Today, Nick Clegg set out the priorities that will be at the heart of the Party’s election manifesto. The value that connects everything the party wants to achieve is fairness. There are four priorities for how the Liberal Democrats will make Britain a fairer place: fair taxes; a fair start for every child; fair, clean and local politics; and a fair, green economy with jobs that last.
The first priority is to introduce fair taxes, with radical proposals for the biggest tax reform in generations. The Liberal Democrats will close loopholes for the richest and introduce a tax on mansions to fund tax cuts of £700 for everyone else. No-one will pay income tax on the first £10,000 they earn, meaning millions of low earners and pensioners will stop paying taxes altogether, while millions more will get hundreds of pounds back in their pockets. Only the Liberal Democrats will make taxes permanently fair.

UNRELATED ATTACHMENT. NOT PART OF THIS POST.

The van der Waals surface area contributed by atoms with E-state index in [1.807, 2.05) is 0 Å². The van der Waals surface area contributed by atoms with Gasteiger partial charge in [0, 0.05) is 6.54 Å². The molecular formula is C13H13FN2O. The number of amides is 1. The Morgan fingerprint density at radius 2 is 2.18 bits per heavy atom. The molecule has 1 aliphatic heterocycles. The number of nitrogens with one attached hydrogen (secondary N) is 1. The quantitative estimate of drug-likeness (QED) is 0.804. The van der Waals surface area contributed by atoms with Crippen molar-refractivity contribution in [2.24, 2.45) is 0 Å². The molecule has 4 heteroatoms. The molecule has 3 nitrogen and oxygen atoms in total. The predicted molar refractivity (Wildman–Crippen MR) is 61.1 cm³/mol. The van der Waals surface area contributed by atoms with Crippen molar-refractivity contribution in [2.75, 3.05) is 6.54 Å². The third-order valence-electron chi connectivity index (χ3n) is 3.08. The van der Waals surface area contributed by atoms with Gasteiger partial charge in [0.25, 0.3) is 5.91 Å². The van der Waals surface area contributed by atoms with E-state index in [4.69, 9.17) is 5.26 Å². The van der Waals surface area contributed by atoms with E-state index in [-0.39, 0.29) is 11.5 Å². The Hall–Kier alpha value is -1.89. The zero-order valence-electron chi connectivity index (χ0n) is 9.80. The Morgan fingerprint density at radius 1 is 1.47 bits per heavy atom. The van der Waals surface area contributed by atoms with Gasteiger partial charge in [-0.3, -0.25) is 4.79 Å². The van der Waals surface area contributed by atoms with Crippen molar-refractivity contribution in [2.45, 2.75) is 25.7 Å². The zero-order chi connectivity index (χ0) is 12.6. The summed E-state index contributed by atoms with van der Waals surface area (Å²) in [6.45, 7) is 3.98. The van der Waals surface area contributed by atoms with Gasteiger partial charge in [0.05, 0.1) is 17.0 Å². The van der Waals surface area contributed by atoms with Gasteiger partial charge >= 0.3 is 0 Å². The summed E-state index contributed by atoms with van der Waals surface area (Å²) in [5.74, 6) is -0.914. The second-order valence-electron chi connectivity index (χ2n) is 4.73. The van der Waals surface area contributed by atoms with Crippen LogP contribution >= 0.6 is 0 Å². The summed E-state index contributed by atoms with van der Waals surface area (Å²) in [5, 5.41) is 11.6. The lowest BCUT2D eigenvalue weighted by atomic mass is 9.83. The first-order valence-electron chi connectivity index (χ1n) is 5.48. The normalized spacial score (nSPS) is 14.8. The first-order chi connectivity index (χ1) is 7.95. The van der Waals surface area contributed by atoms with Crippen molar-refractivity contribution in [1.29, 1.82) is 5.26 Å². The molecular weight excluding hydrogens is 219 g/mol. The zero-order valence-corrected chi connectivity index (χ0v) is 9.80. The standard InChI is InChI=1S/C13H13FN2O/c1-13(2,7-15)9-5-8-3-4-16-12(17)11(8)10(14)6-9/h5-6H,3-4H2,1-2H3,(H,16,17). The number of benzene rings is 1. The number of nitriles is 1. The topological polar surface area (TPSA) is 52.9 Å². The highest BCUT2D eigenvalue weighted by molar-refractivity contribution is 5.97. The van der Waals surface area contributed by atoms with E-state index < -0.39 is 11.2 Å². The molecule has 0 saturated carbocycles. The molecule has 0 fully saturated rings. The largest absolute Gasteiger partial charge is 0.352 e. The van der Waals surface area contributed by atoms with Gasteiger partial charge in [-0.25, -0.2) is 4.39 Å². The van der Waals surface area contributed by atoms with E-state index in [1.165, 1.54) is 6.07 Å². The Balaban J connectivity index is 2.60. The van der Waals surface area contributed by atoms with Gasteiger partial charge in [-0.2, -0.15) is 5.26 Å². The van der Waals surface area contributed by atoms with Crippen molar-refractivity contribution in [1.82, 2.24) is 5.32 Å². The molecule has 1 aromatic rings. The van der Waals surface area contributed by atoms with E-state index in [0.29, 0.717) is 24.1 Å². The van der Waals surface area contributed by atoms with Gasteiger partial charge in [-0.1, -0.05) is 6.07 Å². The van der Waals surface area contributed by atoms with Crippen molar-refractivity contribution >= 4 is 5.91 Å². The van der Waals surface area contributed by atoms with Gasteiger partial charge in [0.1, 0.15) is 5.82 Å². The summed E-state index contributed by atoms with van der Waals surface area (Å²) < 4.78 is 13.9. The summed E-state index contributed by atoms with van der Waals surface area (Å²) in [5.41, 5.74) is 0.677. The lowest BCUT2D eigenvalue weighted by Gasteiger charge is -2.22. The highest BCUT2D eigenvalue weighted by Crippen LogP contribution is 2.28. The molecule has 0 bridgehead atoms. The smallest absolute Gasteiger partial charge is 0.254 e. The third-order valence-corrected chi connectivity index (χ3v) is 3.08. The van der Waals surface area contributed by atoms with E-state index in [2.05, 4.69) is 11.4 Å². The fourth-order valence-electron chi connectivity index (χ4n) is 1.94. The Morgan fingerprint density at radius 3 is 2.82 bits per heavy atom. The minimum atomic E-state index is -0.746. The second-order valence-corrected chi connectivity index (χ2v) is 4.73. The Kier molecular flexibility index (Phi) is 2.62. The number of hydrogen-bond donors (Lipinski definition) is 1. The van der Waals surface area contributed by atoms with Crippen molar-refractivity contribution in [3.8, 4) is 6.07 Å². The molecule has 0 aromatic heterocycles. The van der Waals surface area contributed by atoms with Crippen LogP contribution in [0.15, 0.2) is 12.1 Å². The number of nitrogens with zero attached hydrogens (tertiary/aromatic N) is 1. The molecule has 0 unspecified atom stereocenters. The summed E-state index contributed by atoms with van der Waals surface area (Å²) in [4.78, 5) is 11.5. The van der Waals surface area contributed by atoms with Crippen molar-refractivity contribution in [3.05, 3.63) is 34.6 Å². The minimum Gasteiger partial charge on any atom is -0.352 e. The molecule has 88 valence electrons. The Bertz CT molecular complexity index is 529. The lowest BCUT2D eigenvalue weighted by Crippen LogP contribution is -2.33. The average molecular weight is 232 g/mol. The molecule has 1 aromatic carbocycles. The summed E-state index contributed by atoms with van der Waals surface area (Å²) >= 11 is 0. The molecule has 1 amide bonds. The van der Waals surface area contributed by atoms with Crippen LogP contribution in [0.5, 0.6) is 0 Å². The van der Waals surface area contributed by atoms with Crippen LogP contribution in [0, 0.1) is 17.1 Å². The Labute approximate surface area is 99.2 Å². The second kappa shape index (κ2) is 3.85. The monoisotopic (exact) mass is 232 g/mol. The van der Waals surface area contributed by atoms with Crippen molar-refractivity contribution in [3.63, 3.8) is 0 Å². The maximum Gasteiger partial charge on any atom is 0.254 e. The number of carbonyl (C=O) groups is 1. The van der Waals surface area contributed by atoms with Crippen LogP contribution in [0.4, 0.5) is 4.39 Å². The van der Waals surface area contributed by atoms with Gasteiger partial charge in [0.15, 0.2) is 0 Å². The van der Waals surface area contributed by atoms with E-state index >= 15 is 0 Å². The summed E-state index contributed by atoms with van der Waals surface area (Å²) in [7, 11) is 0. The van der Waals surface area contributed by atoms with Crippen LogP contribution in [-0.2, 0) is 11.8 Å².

The next priority is to give every child the fair start they deserve through a huge transformation of our education system that will build the foundations of fair society. That means cutting class sizes so children get the individual attention they need to thrive. The Liberal Democrats will be putting an extra £2.5 billion into schools to pay for more teachers, better discipline and catch-up classes so children get the individual attention they all need. This means an average of £2,500 extra per pupil for the schools teaching the million most deprived children in the country, funded by taking above-average earners out of the tax credit system and cutting wasteful programmes at the Department for Education. The Liberal Democrats will also phase out tuition fees over the course of six years, so that, after school, everyone who gets the grades has the opportunity to go to university without fear of debt, no matter what their background.